MysteryPeople Q&A with George Weir

  • Interview by Crime Fiction Coordinator Scott Montgomery

George Weir’s latest novel Errant Knight is a a comic book story via Elmore Leonard. Shelby Knight, a former cop haunted by a bad shooting, is framed for a murder. To investigate on the streets of Austin he takes the guise of The White Knight, a costume hero in full medieval armor. With the help of a drunken sensei he searches for justice for himself and others. We caught up with George to ask him a few questions about this quirky crime novel. George Wier joins Joe R. Lansdale, John Schulian, and Jesse Sublett to read and sign at Noir at the Bar. The event will meet at Opal Divine’s at Penn Field on Tuesday, February 16th, starting at 7 PM


MysteryPeople Scott: This is a different kind of story from your Bill Travis books. What prompted it?

George Wier: I suppose you’re right, this is a different kind of story than I’ve ever written. I did want it to be noir–and it is that. But what I wanted was to write a book that travels from the depths of the dark toward the light. I’ll tell you, I had a number of fans of my writing read the book well before I released it, and every one of them loved it. As for why I wrote it, let me just say that when the idea struck me, it didn’t just challenge me to write it. No sir, it dragged me kicking and screaming to the word processor. I mean, I’ve always been interested in the whole medieval arms and armor thing. But taking that and putting it into a crime novel–there was no way I couldn’t NOT write it. When I started on the book, it pretty much consumed me body and soul. It took over my life and wrote it from start to finish without interruption. It was one of the fastest novels I’ve ever written as well. I think it was no more than six weeks from start to finish.

“I wanted to convey the aliveness of Austin. It has its own drumbeat. The rhythm is distinctive, particularly at night. I wanted Austin–and particularly downtown Austin–to be a character in the book, and I wanted Shelby to be challenged by first, its size, and second, its connectedness.”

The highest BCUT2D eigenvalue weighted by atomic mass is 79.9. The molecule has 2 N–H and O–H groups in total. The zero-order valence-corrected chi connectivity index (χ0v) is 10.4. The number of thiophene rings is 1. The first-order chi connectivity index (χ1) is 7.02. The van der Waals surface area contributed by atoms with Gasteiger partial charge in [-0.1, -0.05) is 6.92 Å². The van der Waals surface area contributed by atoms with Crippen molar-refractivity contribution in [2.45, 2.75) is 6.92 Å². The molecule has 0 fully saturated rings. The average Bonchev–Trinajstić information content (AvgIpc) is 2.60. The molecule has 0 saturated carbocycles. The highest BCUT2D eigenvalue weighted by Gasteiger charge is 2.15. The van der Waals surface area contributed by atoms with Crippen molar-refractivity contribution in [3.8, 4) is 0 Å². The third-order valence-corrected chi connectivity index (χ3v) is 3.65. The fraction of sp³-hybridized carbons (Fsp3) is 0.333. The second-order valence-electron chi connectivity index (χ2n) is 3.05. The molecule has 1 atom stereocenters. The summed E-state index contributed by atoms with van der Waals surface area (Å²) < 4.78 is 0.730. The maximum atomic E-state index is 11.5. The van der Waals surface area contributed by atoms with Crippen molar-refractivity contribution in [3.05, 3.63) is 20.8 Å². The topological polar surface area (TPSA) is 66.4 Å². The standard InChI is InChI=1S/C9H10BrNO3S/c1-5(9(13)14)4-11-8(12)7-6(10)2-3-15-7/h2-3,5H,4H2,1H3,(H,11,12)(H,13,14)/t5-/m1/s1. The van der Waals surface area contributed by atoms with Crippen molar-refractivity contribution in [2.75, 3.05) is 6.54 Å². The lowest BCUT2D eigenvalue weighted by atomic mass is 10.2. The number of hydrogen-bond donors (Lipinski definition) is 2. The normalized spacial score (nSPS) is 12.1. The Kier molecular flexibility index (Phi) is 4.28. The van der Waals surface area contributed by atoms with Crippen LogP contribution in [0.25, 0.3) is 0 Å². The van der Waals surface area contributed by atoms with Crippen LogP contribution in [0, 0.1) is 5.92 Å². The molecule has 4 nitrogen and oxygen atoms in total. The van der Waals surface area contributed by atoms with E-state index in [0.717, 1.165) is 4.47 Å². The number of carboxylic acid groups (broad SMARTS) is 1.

MPS: What did it allow you to do, that you haven’t been able to do in your other books?

GW: Errant Knight gave me, first, Austin as a playing field, but it gave me the grittier side of Austin–that side only seen by real cops and real criminals. It allowed me to throw myself into the night, and to dredge up characters–for instance. You can probably tell that I had a lot of fun with Sully Kross, an aging tough guy–both a former basketball player from the sixties, a bouncer at a whorehouse, and, as needed, a hit man. But I wanted Sully to be thoroughly likable. Then, as for Gil and Skillet, I wanted a couple of hit men who were quite capable of murder and mayhem for money, but I wanted them to be somewhat bumbling, mainly as a team. Gil I wanted to be completely heartless, and Skillet to be none too bright. But together, they are the soul of black comedy. And I think this is the first time I’ve attempted that kind of black comedy. I think it comes across. I can’t get away with that sort of thing in the Bill Travis books. Bill talks in first person, and wouldn’t be able to convey that kind of black comedy. He just wouldn’t get it. Also, I wanted to take a character and put him at the lowest ebb. So I had to do things to Shelby Knight from the beginning, that I wouldn’t ordinarily do to a character. I know the guy is fictitious, but it almost hurt me to take him as a cop and have him shoot a kid in a bad police shooting, destroy his life, his marriage, and turn him into a complete hermit who was more of a walking zombie than a man. Then, by the end of the book, I wanted him returned fully to life with a new higher purpose and a renewed lease on life. This book was the only venue where I could have achieved that.